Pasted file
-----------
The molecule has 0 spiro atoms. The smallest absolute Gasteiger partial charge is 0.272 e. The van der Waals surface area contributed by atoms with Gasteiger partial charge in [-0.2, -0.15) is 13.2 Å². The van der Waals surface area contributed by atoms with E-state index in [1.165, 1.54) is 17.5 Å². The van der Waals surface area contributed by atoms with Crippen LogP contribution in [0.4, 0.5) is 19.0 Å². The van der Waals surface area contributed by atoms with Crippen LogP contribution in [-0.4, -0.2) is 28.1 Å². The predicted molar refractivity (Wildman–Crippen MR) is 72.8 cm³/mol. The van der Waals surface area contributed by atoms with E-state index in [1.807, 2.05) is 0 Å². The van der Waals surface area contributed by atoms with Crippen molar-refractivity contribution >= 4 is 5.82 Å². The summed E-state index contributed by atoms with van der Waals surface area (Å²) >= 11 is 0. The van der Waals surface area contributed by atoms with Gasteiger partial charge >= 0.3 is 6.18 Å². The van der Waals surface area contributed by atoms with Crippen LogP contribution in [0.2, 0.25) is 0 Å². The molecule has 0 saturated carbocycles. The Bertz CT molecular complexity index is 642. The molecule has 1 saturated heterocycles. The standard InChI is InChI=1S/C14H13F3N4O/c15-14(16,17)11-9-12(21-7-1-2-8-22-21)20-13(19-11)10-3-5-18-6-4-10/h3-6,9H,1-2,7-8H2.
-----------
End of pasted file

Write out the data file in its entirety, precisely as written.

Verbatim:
The molecule has 0 spiro atoms. The smallest absolute Gasteiger partial charge is 0.272 e. The van der Waals surface area contributed by atoms with Gasteiger partial charge in [-0.2, -0.15) is 13.2 Å². The van der Waals surface area contributed by atoms with E-state index in [1.165, 1.54) is 17.5 Å². The van der Waals surface area contributed by atoms with Crippen LogP contribution in [0.4, 0.5) is 19.0 Å². The van der Waals surface area contributed by atoms with Crippen LogP contribution in [-0.4, -0.2) is 28.1 Å². The predicted molar refractivity (Wildman–Crippen MR) is 72.8 cm³/mol. The van der Waals surface area contributed by atoms with E-state index in [1.807, 2.05) is 0 Å². The van der Waals surface area contributed by atoms with Crippen molar-refractivity contribution >= 4 is 5.82 Å². The summed E-state index contributed by atoms with van der Waals surface area (Å²) >= 11 is 0. The van der Waals surface area contributed by atoms with Gasteiger partial charge >= 0.3 is 6.18 Å². The van der Waals surface area contributed by atoms with Crippen LogP contribution in [0.2, 0.25) is 0 Å². The molecule has 0 saturated carbocycles. The Bertz CT molecular complexity index is 642. The molecule has 1 saturated heterocycles. The standard InChI is InChI=1S/C14H13F3N4O/c15-14(16,17)11-9-12(21-7-1-2-8-22-21)20-13(19-11)10-3-5-18-6-4-10/h3-6,9H,1-2,7-8H2.